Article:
The refiner's fire that Malachi speaks of takes mineral from the earth and turns it into something you can make into a work of art or function (or both) -- order out of chaos.  I was telling Tiffany on our Advent planning call that in reading the lectionary texts this year, I found myself troubled by that classic Isaiah quotation -- "Every valley shall be filled, and every mountain and hill shall be made low..." -- because on a literal level I don't like the idea of all the landscape variation being erased; but that on a metaphorical level it can still resonate with me -- the rough ways shall be made smooth.

So, we are preparing the way of God.  What does that mean?  Does that mean a carpet of palm fronds like the crowds on Palm Sunday?  The triumphal king enters the Holy City, the dwelling place of God, on a donkey, and comes not to overthrow the occupying imperial powers or even the temple authorities but rather willingly gives himself (herself) up to be executed by the authorities.

In their book The First Christmas, Marcus Borg and John Dominic Crossan talk about the imperial environment into which Jesus was born.  The Roman Empire wanted peace, too, and succeeded -- the Pax Romana.  Except that was peace through violence -- not true peace at all, but merely a lull.

The peace that Jesus is about is peace through justice.  Where relationships are not defined by nonconsensual power-over but rather where we are all gathered together at an abundant table with FAMILY -- and not the family of origin which is so fraught for many of us, but family of choice.  God has chosen each one of us -- named us and claimed us, declaring us the Beloved.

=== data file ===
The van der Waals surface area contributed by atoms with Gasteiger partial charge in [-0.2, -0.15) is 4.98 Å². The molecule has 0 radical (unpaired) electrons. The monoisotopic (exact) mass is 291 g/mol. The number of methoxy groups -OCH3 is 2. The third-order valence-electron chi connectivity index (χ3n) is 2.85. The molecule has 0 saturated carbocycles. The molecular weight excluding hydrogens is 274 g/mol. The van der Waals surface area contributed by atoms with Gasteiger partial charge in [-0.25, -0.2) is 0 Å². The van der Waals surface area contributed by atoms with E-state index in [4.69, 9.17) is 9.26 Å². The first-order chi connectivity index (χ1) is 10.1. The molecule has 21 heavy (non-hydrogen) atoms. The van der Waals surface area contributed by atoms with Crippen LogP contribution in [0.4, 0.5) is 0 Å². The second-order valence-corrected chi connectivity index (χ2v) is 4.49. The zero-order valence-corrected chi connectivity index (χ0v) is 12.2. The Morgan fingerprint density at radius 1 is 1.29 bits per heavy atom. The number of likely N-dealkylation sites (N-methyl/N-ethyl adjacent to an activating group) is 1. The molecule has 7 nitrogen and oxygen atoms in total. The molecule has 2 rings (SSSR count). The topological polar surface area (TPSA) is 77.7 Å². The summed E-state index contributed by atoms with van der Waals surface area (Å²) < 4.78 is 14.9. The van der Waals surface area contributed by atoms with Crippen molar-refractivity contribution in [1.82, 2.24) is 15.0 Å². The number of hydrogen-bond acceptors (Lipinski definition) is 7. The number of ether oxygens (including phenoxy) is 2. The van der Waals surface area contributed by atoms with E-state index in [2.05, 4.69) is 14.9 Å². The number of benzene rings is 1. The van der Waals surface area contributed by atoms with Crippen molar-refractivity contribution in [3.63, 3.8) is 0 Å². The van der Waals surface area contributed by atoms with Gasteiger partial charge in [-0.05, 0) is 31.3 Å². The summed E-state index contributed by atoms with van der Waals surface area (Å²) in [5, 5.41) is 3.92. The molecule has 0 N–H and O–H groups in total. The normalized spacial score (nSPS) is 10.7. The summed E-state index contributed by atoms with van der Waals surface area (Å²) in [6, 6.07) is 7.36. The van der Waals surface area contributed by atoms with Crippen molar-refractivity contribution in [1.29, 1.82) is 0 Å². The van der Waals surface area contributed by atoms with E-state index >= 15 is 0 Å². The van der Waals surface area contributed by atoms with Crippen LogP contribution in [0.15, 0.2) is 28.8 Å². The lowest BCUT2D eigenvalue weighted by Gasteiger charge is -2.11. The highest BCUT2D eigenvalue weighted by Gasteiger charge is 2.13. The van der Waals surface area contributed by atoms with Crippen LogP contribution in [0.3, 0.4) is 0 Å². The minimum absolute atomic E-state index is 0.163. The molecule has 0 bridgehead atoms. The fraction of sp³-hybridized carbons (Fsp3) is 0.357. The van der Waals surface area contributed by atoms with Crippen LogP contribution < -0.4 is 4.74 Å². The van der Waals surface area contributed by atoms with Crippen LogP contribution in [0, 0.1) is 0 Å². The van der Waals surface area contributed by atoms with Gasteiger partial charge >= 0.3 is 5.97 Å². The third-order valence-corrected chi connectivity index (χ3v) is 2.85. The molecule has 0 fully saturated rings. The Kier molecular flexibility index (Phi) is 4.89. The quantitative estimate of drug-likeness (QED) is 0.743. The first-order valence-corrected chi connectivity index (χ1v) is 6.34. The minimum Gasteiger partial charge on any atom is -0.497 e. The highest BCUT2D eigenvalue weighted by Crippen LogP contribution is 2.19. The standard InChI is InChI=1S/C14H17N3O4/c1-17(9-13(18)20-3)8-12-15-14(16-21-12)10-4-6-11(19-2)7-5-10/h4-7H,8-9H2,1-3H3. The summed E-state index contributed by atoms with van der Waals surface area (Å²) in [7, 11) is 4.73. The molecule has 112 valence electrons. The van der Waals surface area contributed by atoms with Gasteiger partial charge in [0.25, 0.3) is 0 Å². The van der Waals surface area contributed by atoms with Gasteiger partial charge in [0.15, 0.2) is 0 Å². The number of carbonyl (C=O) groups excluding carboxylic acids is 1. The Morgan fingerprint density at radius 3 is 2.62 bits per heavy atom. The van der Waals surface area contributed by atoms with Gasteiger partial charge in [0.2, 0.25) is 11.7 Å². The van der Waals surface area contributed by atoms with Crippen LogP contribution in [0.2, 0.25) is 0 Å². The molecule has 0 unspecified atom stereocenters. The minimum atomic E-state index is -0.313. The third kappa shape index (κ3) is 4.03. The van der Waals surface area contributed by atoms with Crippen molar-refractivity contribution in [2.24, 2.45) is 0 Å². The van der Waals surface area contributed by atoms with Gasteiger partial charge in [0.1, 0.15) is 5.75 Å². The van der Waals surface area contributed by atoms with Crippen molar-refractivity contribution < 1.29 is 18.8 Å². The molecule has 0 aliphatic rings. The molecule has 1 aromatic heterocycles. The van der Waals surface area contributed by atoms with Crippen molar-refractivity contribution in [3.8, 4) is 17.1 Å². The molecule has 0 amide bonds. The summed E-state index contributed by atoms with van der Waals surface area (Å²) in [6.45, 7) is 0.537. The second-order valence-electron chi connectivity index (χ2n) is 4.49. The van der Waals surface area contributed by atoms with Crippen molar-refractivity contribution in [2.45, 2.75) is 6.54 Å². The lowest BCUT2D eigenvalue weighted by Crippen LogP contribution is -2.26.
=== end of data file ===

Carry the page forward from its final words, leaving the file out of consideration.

And we are called to help bring about that peace.

When I read the Canticle of Zechariah I get as far as, "And you, child, will be called the prophet of the Most High," and I remember Tiffany preaching on how we are ALL called to be messengers of the Most High [I suspect I'm remembering this].

In continuing to think about what it means to help bring about this promised peace, I am also reminded of one of Marla's favorite phrases: "we make the road by walking." I think I first heard this when she preached on the David and Goliath story this past June.  She talked about how there's a lot that's really problematic in that text -- Goliath trash-talks David and David gives it right back, talking about the destruction he is going to rain down on the Philistines.  Not exactly modeling an ethic of "love your enemy" and abundant table fellowship. But she pointed out that there's also the stuff about how the Israelites try to clothe David in armor and none of it fits him.

David is victorious despite not because of the assistance of the powers of the world.

Personally, I'm really big on working within the system; but it's also good for me to be reminded that the systems of the world are not God's system.

We are called to do this work -- knowing that God is bringing Creation to full fruition rather than destroying and starting over, strengthened by the assurance that this broken world will be redeemed.

So let us go forth, to prepare the way of peace -- to make that road by walking it.

Tags: sermons: mine, son of a preacher man